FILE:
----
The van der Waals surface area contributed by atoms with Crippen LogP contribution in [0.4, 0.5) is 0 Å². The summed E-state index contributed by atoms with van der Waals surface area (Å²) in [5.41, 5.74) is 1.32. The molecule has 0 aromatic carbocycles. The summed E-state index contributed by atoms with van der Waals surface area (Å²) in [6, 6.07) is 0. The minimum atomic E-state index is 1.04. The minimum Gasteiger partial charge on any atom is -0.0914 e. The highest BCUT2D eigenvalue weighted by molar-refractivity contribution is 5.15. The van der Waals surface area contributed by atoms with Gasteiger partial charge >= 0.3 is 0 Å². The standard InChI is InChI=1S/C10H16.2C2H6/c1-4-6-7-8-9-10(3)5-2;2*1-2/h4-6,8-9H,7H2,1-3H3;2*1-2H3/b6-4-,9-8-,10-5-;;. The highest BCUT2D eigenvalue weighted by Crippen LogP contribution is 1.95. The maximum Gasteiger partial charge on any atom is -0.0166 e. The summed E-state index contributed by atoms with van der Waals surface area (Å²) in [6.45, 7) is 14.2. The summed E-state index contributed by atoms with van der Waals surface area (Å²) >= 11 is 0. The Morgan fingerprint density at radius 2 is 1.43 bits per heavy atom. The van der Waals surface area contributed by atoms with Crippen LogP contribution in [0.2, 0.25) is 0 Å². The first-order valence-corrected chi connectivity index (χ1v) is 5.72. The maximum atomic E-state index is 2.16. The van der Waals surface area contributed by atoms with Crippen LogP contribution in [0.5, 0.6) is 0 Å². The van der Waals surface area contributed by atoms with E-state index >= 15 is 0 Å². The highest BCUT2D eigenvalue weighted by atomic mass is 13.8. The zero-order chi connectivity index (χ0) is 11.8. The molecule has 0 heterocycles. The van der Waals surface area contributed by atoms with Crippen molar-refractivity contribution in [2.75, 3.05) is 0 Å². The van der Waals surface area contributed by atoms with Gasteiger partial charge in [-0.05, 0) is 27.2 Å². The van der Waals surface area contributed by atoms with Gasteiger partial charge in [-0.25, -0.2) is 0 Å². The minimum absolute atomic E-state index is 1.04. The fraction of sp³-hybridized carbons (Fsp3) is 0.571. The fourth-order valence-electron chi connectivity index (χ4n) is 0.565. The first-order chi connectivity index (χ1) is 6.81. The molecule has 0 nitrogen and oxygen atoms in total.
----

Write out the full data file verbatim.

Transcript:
The van der Waals surface area contributed by atoms with Crippen LogP contribution in [0.4, 0.5) is 0 Å². The summed E-state index contributed by atoms with van der Waals surface area (Å²) in [5.41, 5.74) is 1.32. The molecule has 0 aromatic carbocycles. The summed E-state index contributed by atoms with van der Waals surface area (Å²) in [6, 6.07) is 0. The minimum atomic E-state index is 1.04. The minimum Gasteiger partial charge on any atom is -0.0914 e. The highest BCUT2D eigenvalue weighted by molar-refractivity contribution is 5.15. The van der Waals surface area contributed by atoms with Gasteiger partial charge >= 0.3 is 0 Å². The standard InChI is InChI=1S/C10H16.2C2H6/c1-4-6-7-8-9-10(3)5-2;2*1-2/h4-6,8-9H,7H2,1-3H3;2*1-2H3/b6-4-,9-8-,10-5-;;. The highest BCUT2D eigenvalue weighted by Crippen LogP contribution is 1.95. The maximum Gasteiger partial charge on any atom is -0.0166 e. The summed E-state index contributed by atoms with van der Waals surface area (Å²) in [6.45, 7) is 14.2. The summed E-state index contributed by atoms with van der Waals surface area (Å²) >= 11 is 0. The Morgan fingerprint density at radius 2 is 1.43 bits per heavy atom. The van der Waals surface area contributed by atoms with Crippen LogP contribution in [0.2, 0.25) is 0 Å². The first-order valence-corrected chi connectivity index (χ1v) is 5.72. The maximum atomic E-state index is 2.16. The van der Waals surface area contributed by atoms with Crippen LogP contribution in [0.5, 0.6) is 0 Å². The van der Waals surface area contributed by atoms with E-state index >= 15 is 0 Å². The highest BCUT2D eigenvalue weighted by atomic mass is 13.8. The zero-order chi connectivity index (χ0) is 11.8. The molecule has 0 heterocycles. The van der Waals surface area contributed by atoms with Crippen molar-refractivity contribution in [2.75, 3.05) is 0 Å². The van der Waals surface area contributed by atoms with Gasteiger partial charge in [-0.05, 0) is 27.2 Å². The van der Waals surface area contributed by atoms with Gasteiger partial charge in [-0.25, -0.2) is 0 Å². The minimum absolute atomic E-state index is 1.04. The fraction of sp³-hybridized carbons (Fsp3) is 0.571. The fourth-order valence-electron chi connectivity index (χ4n) is 0.565. The first-order chi connectivity index (χ1) is 6.81. The molecule has 0 nitrogen and oxygen atoms in total.